Daddy Doula Cheat Sheet: Your Guide to Become a Daddy Doula

Feb 23, 2022

Some dads worry that they won’t know how to help their partner through labor because they’ve never been through it themselves. This is a common concern, and not just for dads. People ask us all the time, can you be a doula without having a baby?

The answer is YES, you can be a doula without having a baby—both for doula dads, and for professional doulas. The trick is learning from the best—which is why we’re here.

Dads make amazing doulas.

One of my favorite things about my job is seeing the transformation that occurs in our expecting dads. Thousands of nervous, skeptical partners have walked into my classroom over the years. Often they have more fear and more worry about the upcoming birth than the pregnant person. In our first class, we talk about these fears, and begin the work of facing and moving beyond them. 

Do you want to know the top three most common fears expecting dads and partners have? 

3. Fear of the unknown; not knowing what to expect in labor
2. Fear of being helpless; not knowing what to do in labor
1. Fear of suffering and loss; the worry that their loved ones won't be ok

If we don't help dads work through their fear, they bring it with them into the birth room, and the birthing mother will absorb it. An anxious partner makes an anxious birther, an anxious birther has an anxious uterus.

I've said it a million times, and I'll say it again:


Their labor is different but no less significant. I've seen men who are almost as sweaty, exhausted, and exhilarated at the moment of birth as the new mother. 

I've seen partners so engaged and focused that they can't help but rock and sway and breathe, instinctively mirroring the birther's movements and sounds. 

I've seen laboring couples break down walls in their relationship and fall in love all over again as they lean into each other for support. 

And let me tell you something else:

Never once, in any birth I've witnessed, have I heard a laboring woman scream "YOU DID THIS TO ME!!!" or "I HATE YOU!!!" at her partner. 


I have heard things like "I love you I love you I love you I love you..." and "We did it, baby we DID IT!" I've heard cries of "She's here! Our baby girl is here!" or "It's a boy!" 

Dads, she is not going to hate you or resent you during the birth of your baby, unless you aren't there for her. And I mean, really, really THERE for her. You gotta step up, both physically and emotionally. Just like conception, the work of childbirth was meant to be done by two.

Even if you've hired a professional labor doula (and you should), partners should always be the main source of emotional support. If partners feel calm, prepared, and confident, mothers feel calm, prepared, and confident too.

How do you become a Daddy Doula?

Daddy Doula training helps partners set the stage for a supported, positive birthing experience for the mother. Just like professional Doulas, Daddy Doulas provide physical and emotional support to the birthing person during labor and delivery.

Ina May Gaskin teaches that we become "touch telepathic" in labor. This means that the birthing person will absorb the energy of those who are in contact with her. So it's time to sit down with together and talk about what mom needs to feel supported.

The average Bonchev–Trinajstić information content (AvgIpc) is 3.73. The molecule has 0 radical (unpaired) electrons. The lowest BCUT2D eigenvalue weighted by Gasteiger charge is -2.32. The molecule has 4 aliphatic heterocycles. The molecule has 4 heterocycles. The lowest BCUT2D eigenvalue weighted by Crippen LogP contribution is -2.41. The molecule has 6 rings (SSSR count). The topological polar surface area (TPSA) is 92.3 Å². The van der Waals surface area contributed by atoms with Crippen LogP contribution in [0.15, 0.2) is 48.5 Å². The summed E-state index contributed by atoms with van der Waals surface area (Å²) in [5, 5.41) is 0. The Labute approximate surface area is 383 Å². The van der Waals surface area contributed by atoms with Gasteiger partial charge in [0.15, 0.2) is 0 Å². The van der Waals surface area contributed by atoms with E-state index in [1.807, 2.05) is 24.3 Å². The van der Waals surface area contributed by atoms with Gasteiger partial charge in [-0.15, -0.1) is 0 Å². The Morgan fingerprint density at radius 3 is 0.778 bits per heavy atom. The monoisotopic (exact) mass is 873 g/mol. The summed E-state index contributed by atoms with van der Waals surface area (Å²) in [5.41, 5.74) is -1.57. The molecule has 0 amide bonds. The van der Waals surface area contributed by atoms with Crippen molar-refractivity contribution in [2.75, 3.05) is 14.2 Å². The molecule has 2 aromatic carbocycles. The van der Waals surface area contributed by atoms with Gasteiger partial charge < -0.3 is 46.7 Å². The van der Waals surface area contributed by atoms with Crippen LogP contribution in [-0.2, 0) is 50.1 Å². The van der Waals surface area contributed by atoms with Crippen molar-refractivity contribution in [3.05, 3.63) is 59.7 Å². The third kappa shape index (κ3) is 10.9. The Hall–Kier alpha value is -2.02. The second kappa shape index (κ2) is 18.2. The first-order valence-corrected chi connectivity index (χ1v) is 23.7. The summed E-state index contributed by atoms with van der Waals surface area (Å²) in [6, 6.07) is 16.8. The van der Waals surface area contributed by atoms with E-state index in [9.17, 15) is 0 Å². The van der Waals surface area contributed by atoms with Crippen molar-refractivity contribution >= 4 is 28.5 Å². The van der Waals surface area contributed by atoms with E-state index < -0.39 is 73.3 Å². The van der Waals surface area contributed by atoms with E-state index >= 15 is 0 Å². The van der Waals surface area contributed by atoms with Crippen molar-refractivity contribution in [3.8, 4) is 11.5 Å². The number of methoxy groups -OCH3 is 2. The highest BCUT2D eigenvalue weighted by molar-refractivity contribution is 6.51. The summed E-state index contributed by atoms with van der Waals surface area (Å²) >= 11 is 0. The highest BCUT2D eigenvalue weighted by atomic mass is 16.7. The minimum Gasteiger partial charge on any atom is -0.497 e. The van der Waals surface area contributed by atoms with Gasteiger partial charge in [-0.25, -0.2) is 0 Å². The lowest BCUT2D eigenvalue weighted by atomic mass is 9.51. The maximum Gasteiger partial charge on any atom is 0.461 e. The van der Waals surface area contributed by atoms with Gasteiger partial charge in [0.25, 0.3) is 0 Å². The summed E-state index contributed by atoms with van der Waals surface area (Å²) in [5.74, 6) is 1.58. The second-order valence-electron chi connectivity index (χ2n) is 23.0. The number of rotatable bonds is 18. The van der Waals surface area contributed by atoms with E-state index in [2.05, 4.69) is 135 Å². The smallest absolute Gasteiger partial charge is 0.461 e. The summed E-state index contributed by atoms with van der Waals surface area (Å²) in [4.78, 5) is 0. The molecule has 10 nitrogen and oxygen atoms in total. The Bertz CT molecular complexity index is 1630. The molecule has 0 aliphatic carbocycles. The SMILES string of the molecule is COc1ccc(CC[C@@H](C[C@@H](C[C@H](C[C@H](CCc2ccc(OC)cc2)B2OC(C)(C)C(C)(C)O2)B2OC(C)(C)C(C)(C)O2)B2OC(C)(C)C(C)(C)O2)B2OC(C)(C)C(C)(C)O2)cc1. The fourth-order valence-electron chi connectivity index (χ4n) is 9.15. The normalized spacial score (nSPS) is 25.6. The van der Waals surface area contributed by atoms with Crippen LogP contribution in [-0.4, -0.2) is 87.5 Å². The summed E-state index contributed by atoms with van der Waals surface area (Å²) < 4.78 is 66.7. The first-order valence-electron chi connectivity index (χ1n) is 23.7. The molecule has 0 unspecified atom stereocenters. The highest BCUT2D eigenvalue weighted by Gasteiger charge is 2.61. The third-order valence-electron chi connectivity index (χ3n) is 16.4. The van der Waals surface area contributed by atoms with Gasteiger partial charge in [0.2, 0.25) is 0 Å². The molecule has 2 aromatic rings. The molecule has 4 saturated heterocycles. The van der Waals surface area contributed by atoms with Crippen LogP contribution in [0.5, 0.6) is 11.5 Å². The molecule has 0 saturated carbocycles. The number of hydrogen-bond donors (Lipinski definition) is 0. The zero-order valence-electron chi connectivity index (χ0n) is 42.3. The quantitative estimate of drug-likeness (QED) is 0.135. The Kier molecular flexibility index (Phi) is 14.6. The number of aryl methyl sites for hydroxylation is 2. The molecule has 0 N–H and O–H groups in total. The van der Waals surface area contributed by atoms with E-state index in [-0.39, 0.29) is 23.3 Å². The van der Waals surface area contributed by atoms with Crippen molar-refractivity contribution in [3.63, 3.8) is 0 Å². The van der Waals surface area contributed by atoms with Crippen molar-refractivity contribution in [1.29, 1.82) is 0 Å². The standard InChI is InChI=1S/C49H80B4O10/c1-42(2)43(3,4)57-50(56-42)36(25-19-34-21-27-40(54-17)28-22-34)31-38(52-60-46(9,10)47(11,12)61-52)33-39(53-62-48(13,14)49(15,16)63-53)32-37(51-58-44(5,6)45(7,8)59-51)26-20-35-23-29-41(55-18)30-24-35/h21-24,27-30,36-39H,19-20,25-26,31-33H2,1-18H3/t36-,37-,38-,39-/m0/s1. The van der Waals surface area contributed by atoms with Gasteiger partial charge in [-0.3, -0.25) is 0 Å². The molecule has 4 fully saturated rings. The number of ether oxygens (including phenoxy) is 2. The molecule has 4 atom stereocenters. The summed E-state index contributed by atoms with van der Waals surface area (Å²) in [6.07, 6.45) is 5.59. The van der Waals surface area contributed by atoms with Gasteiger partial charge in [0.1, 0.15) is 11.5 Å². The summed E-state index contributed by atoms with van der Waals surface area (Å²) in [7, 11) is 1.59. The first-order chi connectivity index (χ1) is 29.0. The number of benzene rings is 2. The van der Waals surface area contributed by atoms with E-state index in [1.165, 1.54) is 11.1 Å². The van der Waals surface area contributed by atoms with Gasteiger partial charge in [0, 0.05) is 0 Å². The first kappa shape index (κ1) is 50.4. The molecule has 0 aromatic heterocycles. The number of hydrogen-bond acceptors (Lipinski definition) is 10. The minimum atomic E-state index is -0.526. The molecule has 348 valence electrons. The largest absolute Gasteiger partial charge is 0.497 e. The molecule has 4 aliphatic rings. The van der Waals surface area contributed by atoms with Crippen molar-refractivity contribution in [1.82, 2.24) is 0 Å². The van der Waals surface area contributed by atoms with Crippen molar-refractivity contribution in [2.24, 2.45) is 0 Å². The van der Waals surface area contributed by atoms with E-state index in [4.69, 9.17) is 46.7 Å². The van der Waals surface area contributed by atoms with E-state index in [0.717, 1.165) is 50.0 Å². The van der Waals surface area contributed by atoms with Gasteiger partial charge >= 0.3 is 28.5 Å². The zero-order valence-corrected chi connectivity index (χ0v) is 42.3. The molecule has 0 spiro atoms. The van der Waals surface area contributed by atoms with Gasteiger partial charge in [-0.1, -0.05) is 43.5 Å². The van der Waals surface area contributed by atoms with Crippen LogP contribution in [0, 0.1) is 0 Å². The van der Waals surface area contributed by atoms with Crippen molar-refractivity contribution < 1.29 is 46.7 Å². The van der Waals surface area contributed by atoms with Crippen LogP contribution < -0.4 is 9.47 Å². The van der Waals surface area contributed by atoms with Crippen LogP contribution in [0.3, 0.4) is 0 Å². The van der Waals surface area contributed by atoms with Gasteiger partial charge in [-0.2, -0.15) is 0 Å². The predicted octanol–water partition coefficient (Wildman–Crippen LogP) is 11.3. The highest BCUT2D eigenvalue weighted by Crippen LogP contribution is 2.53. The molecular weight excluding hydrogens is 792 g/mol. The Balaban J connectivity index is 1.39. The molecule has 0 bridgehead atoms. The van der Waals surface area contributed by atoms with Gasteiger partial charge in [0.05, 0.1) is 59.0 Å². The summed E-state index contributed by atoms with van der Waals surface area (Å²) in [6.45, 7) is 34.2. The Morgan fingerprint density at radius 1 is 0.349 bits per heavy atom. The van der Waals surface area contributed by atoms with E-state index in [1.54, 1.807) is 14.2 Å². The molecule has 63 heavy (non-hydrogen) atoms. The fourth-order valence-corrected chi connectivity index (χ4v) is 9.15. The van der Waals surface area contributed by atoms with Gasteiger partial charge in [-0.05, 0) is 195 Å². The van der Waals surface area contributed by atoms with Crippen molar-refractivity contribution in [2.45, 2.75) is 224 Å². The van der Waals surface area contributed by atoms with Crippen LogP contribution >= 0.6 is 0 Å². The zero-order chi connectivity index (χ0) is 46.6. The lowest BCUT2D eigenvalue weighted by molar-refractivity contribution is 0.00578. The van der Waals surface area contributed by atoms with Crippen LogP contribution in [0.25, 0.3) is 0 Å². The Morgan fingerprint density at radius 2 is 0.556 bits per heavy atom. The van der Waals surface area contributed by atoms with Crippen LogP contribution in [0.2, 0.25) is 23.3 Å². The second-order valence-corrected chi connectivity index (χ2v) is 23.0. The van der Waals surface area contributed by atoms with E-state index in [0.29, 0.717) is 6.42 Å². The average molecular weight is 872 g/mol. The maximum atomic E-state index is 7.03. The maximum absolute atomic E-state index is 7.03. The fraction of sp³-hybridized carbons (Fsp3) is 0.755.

Doula Dads, here are the basics:

Stay present.
Remain focused.
Be calm and confident.
Protect the the birth environment.
Take care of her need for hydration, calories, and chapstick.
Brush her sweaty hair away from her face, put a cool washcloth on her neck.
Give her an extra blanket if she's shivering, or fan her face and arms if she's sweating. Run a nice warm bath and help her get into it (yes, even in the hospital.)
Maybe you'll get into the birthing tub with her. She'll love it.
Turn on her Hypnobirthing tracks in the background. 
Stay off your phone. I repeat. Put the phone down. 

That is, put the phone down except to use your camera. You can help record this incredible experience (unless, of course, you’ve hired a professional photographer, which we recommend)!

Repeat her birth affirmations and positive statements.
Learn counterpressure.
Use it. A lot. 

You can also prepare and provide support during pregnancy and after birth.
Leading up to delivery, you can practice hypnobirthing techniques and exercises along with your partner. You can also look up labor and birth videos. These will help you know what to expect.

After birth, you can bond with your new baby directly, especially through skin-to-skin contact. Most importantly, you can help take care of mom as she recovers and bonds with your little one.

And if you're worried that you or your partner will forget what to do?
We've got a tool for that...  (continued below) 

It can feel overwhelming for a dad to wrap his head around how to support his partner in labor. We've broken it down into the top five labor support skills and put them in a printable Daddy Doula Cheat Sheet which you can bring to your birth location. 

When you are ready to go even deeper and prepare to be the best birth companion you can be, it's time to sign up for class. Our HypnoActive Birth curriculum is based directly on our professional doula training course, so that BOTH parents leave the six week course feeling like total birth EXPERTS.

You'll BOTH be ready to face anything that happens on your birth journey. 

Get ready for the journey of birth with our six week intensive training

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